It’s amazing to me how fast digital photos seem to accumulate, everywhere. They end up in my phone and on my computer. This doesn’t even include many online places like Google Drive, Dropbox, emails, or social media.
Unfortunately, dealing with the sprawl takes time, commitment, and a lot of patience. This is partially because of the volume. And partially because of how difficult it can be to search for and sort images. Although many apps now exist to help sort, label, and categorize photos automatically. However, the date can also be problematic.
Many apps use the date as a way to group photos. Humans use this too, even though we often forget the exact date something happened. This is especially true when we all take photos so often. Also, some systems use the date of upload or transfer rather than the capture date.
WhatsApp Sent Photo Sprawl
Recently I discovered that my phone automatically saves photos I’ve sent through WhatsApp. At first I was puzzled why extra photos appeared when I connected my phone to my computer for uploading. For example, my phone indicated I had 500 pictures, but my computer would detect 600. After some investigating, I discovered why. My phone saved photos sent through WhatsApp. Even more annoying, my phone, or maybe WhatsApp, renamed all the photos. This means detecting duplicates is not easy.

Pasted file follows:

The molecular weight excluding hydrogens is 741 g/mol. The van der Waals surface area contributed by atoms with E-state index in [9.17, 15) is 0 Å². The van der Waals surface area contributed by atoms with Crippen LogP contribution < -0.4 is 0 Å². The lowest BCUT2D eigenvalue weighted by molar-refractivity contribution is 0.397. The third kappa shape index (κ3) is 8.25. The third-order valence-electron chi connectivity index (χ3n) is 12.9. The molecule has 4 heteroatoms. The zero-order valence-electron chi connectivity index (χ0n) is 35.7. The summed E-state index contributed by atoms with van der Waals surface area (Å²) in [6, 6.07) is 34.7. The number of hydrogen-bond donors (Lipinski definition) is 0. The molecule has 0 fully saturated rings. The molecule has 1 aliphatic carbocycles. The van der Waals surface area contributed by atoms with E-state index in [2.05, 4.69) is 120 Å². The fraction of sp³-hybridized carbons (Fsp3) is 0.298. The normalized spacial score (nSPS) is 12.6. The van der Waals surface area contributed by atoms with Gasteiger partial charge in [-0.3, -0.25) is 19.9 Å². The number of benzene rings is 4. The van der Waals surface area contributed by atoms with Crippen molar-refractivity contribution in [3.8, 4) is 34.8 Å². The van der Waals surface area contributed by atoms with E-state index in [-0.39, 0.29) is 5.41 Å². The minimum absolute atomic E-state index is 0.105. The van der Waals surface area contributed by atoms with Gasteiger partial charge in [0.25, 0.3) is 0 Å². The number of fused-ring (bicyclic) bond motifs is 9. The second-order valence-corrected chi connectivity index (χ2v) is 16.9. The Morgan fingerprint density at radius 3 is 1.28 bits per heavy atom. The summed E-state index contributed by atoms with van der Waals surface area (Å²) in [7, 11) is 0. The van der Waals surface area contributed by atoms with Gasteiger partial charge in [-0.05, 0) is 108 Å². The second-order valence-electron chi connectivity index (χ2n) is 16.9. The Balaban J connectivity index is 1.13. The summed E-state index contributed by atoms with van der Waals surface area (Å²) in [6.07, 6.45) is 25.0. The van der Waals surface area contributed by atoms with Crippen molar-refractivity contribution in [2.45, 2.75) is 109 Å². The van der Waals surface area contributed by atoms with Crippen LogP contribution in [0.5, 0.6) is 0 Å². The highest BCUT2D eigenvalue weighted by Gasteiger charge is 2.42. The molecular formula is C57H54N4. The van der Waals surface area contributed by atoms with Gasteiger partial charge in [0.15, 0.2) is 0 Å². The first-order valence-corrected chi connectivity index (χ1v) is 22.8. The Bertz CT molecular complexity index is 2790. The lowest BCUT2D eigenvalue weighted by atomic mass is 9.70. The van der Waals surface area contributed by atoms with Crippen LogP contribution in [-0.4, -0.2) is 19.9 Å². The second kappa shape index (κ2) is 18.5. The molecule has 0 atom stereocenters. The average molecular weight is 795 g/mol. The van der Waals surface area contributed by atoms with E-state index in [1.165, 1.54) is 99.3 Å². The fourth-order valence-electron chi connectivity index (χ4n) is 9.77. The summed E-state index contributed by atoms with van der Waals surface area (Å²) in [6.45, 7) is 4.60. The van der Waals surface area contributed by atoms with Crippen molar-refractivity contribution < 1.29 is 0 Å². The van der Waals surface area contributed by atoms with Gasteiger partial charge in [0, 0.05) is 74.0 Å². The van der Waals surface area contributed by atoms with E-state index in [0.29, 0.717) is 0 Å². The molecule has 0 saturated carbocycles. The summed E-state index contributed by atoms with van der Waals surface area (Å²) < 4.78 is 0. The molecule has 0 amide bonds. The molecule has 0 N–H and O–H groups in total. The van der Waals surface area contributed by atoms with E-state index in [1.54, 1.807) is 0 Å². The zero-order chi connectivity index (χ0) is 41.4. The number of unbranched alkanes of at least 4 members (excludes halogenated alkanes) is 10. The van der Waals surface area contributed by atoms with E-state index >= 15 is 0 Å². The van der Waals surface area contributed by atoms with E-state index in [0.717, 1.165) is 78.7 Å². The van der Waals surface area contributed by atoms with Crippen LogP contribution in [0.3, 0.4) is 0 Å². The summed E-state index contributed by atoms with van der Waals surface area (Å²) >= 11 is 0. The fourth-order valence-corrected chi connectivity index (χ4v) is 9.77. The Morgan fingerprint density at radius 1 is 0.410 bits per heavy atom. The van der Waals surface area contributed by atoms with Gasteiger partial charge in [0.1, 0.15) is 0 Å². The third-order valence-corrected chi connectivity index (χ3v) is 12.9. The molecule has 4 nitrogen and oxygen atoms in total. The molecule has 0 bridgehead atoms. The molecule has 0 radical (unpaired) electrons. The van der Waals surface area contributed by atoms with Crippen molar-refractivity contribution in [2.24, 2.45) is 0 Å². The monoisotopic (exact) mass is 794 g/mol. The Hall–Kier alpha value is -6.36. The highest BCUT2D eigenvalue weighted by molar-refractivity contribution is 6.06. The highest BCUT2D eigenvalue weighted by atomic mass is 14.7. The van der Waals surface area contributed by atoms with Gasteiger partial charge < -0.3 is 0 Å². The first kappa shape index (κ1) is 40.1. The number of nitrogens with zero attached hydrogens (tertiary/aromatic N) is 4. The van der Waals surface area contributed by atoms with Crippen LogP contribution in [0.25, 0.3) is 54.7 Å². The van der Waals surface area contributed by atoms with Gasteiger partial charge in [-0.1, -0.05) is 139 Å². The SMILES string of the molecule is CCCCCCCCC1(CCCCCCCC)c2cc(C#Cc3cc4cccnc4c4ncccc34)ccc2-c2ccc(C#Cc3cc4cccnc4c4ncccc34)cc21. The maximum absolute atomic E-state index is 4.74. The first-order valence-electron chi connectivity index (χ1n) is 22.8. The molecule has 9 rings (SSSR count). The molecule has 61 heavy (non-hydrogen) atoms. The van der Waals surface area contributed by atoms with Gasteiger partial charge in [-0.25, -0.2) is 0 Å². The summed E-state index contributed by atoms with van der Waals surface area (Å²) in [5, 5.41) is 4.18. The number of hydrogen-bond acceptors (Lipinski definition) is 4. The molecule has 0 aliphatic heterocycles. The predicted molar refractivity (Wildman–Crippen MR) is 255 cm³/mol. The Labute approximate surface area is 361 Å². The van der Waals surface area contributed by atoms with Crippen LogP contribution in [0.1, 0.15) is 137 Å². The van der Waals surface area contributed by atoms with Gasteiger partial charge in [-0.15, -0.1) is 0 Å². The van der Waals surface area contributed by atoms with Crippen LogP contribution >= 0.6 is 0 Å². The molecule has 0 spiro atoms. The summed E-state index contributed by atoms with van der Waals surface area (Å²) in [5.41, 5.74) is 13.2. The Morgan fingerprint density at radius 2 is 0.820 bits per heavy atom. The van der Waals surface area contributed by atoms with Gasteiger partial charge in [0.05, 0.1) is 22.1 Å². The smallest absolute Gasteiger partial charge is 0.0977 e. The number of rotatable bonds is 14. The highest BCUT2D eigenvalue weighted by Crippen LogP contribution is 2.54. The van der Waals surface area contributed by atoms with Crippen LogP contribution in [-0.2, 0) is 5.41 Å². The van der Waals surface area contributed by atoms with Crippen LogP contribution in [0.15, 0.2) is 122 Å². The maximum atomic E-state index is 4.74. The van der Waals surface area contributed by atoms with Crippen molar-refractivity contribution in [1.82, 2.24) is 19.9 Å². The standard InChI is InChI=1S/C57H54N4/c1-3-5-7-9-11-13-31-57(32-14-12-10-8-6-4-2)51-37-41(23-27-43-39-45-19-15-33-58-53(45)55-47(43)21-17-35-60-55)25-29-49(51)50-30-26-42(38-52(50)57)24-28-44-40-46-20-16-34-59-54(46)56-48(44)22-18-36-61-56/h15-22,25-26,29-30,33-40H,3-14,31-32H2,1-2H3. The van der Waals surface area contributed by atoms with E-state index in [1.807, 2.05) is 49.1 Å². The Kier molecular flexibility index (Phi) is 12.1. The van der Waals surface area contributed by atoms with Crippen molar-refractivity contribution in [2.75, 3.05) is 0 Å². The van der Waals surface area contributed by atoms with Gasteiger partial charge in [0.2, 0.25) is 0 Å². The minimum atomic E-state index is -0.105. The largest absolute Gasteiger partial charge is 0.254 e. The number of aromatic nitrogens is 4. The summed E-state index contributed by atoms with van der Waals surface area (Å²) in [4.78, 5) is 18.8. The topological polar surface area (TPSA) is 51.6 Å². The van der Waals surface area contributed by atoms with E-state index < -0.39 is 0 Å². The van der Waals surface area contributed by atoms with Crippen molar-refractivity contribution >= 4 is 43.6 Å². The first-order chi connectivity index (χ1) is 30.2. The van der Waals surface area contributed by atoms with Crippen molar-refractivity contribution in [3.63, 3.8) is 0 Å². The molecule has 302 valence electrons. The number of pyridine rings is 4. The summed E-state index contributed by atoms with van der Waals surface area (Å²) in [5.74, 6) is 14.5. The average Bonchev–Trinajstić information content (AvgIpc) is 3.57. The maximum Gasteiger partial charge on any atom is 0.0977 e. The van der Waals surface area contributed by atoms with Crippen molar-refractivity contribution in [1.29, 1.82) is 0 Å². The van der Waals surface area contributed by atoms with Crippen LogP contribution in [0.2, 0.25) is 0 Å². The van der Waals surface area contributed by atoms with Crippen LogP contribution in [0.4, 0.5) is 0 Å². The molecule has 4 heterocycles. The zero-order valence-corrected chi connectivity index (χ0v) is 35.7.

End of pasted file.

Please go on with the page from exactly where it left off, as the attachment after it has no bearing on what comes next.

To clarify, photos I receive through WhatsApp messages are saved, too. They are saved directly into a folder in my phone’s photo app. The photos I send, however, end up somewhere else. Unfortunately, I haven’t been able to figure out where. Or how to disable the automatic save in the settings. When I searched online for an answer, everything was about managing the received photos.
It’s pretty annoying for a few reasons. It requires a lot of time to go through the duplicates manually to remove them. Uploading, reviewing, and organizing photos takes longer because of the hidden extras. Plus it takes up precious storage space.
I’m still trying to figure out where, or how, my phone stores all the sent WhatsApp images. Until then, I chip away at the sprawl little by little. True to my deletist nature, I try to review photos immediately after taking them to weed out the bad ones.